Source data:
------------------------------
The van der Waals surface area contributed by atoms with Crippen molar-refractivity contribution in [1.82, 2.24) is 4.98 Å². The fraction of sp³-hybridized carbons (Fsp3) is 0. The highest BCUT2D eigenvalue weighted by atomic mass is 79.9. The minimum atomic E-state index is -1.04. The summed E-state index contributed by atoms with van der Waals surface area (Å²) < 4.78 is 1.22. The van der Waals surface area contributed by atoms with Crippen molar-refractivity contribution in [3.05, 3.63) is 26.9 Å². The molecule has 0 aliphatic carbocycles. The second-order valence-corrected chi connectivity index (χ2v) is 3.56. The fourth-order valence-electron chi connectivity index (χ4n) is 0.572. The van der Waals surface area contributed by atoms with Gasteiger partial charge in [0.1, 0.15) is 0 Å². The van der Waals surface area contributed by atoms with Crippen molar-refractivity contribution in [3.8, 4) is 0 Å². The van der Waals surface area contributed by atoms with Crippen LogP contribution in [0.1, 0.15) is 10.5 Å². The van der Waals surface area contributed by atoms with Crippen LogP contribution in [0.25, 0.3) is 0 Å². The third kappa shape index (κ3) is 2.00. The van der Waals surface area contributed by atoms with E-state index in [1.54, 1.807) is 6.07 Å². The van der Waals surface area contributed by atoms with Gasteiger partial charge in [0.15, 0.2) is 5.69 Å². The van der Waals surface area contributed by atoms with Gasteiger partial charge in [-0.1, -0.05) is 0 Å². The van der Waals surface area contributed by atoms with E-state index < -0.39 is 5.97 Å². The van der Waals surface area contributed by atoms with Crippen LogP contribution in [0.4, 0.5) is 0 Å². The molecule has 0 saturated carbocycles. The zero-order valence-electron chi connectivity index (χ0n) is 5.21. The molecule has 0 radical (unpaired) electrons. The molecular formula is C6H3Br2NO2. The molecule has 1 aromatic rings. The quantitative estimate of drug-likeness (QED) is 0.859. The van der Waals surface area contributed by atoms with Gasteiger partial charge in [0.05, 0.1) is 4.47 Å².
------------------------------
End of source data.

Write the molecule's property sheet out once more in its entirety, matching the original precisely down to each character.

The van der Waals surface area contributed by atoms with Crippen molar-refractivity contribution in [1.82, 2.24) is 4.98 Å². The fraction of sp³-hybridized carbons (Fsp3) is 0. The highest BCUT2D eigenvalue weighted by atomic mass is 79.9. The minimum atomic E-state index is -1.04. The summed E-state index contributed by atoms with van der Waals surface area (Å²) < 4.78 is 1.22. The van der Waals surface area contributed by atoms with Crippen molar-refractivity contribution in [3.05, 3.63) is 26.9 Å². The molecule has 0 aliphatic carbocycles. The second-order valence-corrected chi connectivity index (χ2v) is 3.56. The fourth-order valence-electron chi connectivity index (χ4n) is 0.572. The van der Waals surface area contributed by atoms with Gasteiger partial charge in [0.1, 0.15) is 0 Å². The van der Waals surface area contributed by atoms with Crippen molar-refractivity contribution in [3.8, 4) is 0 Å². The van der Waals surface area contributed by atoms with Crippen LogP contribution in [0.1, 0.15) is 10.5 Å². The van der Waals surface area contributed by atoms with Crippen LogP contribution in [0.25, 0.3) is 0 Å². The third kappa shape index (κ3) is 2.00. The van der Waals surface area contributed by atoms with E-state index in [1.54, 1.807) is 6.07 Å². The van der Waals surface area contributed by atoms with Gasteiger partial charge in [0.15, 0.2) is 5.69 Å². The van der Waals surface area contributed by atoms with Gasteiger partial charge in [-0.1, -0.05) is 0 Å². The van der Waals surface area contributed by atoms with E-state index < -0.39 is 5.97 Å². The van der Waals surface area contributed by atoms with Crippen LogP contribution in [0.4, 0.5) is 0 Å². The molecule has 0 saturated carbocycles. The zero-order valence-electron chi connectivity index (χ0n) is 5.21. The molecule has 0 radical (unpaired) electrons. The molecular formula is C6H3Br2NO2. The molecule has 1 aromatic rings. The quantitative estimate of drug-likeness (QED) is 0.859. The van der Waals surface area contributed by atoms with Gasteiger partial charge in [0.05, 0.1) is 4.47 Å².